• of attacks on U.S. targets. Bin Laden hoped to bring the war home to the United States and convince American leaders to withdraw from the Middle East, believing that a few big hits would eventually lead America to withdraw its forces.33 The situations in Beirut in 1983, when Hezbollah’s bombings of the U.S. embassy and Marine barracks led America to beat a hasty retreat from Lebanon, and in Mogadishu in 1993, when the downing of a U.S. helicopter and deaths of eighteen Army Rangers led to a similar withdrawal from Somalia, convinced Bin Laden the United States was a paper tiger, reliant on technology but vulnerable to hardened guerrillas who would fight with “faith and conviction.”34 Even if the United States intervened more instead of withdrawing, this too would be a win; the U.S. intervention would inspire Muslims to rise up, swelling the ranks of the jihadists and eventually leading the United States to leave, as the Soviets had done in Afghanistan. Attacks on the two U.S embassies in 1998, the USS Cole in 2000, and 9/11 followed this general strategy.35 (Location 1475)
  • magazine published by a fighter with the amusing nom de guerre of Abu Musab al-Reuters. (Location 1489)
  • Part of the reason for Al Qaeda’s success was that it recognized the power of bureaucracy. It had committees for media, military operations, security, and fundraising, enabling it to specialize. Al Qaeda required its recruits to train and otherwise closely monitored personnel. Members were paid—not well, but enough to get by, and more if they had a family.76 The group even had generous vacation leave, with one week off for every three weeks on for married recruits.77 (Location 1623)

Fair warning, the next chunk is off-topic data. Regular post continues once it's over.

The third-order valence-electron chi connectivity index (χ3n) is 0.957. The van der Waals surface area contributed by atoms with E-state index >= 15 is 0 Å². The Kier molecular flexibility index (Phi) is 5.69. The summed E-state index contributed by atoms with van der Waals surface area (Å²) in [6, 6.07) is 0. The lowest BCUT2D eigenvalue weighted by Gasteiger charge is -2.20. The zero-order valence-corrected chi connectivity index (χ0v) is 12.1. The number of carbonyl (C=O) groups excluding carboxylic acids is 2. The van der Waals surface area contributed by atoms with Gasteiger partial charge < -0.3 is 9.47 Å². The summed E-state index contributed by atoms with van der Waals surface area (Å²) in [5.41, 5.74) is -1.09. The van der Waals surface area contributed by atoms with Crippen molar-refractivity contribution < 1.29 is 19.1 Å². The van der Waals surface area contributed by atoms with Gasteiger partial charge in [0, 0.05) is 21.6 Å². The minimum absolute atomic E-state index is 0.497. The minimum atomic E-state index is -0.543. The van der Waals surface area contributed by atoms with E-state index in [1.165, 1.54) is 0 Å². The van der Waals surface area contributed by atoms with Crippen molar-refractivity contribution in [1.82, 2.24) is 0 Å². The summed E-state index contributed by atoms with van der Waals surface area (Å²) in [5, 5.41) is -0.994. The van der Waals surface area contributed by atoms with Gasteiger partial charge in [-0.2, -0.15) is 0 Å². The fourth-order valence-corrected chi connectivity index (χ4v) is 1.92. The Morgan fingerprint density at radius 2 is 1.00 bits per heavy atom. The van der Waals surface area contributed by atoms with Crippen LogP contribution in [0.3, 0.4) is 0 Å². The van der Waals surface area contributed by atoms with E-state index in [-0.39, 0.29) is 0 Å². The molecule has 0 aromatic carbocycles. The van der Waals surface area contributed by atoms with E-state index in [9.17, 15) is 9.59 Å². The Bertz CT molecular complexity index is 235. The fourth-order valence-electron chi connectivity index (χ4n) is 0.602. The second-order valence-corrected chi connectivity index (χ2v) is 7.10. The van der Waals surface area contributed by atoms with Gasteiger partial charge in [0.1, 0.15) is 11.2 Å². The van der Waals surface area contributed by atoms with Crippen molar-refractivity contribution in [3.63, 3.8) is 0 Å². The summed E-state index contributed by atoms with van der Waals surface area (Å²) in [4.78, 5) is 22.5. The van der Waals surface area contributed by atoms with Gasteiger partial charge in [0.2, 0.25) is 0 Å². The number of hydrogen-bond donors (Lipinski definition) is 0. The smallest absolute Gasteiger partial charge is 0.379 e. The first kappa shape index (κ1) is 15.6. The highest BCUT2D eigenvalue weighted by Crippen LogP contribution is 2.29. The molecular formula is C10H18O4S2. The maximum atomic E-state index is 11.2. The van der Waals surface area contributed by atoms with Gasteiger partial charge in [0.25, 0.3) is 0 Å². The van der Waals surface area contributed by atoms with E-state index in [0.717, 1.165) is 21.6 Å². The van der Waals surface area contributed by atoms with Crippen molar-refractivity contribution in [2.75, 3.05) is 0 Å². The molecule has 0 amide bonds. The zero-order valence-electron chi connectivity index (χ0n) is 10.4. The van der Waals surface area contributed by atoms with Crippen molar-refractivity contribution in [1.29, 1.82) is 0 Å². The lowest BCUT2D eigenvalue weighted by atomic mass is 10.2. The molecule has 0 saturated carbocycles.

• To guard against theft and abuses, Al Qaeda in Iraq created intricate personnel records complete with spreadsheets and expense report forms, which included names, pseudonyms, family information, salary, and other personal information.38 It also listed the “work” the individual would do, such as whether he would be a fighter or a suicide bomber. When a local group received money from the core organization, it had to give a receipt for the money and provide an accounting for how the money was spent. At times it had to have the signatures notarized. As terrorism scholar Jacob Shapiro points out, “This is a sensible requirement for most organizations, but not one that is ostensibly covert.”39 When these documents ended up in the hands of U.S. forces, they proved a counterterrorism gold mine. (Location 3091)
  • For the Shebaab, many attacks often labeled “terrorism” are part of military campaigns against its various enemies. The Shebaab attacked government officials, launched bombings, and otherwise tried to intimidate its enemies, but it did not engage in global terrorism. The vast majority of the Shebaab’s attacks are in Somalia, where it has hit military facilities, government buildings, hotels, ports, and Somalia’s national airline. It also struck at United Nations facilities in Somalia and those of the government’s foreign backers, such as countries like Uganda and Kenya. Nevertheless, the presence of many foreigners among the Shebaab’s ranks, including Americans like Hammami, generated fears among Western officials that the foreigners would orchestrate terrorist attacks in their home countries.102 (Location 3672)
  • However, while he was alive, Bin Laden offered the Shebaab guidance but opposed a public merger with the Somali group, fearing that it would be another Al Qaeda in Iraq, bad at governing but skilled at alienating locals.103 (Location 3680)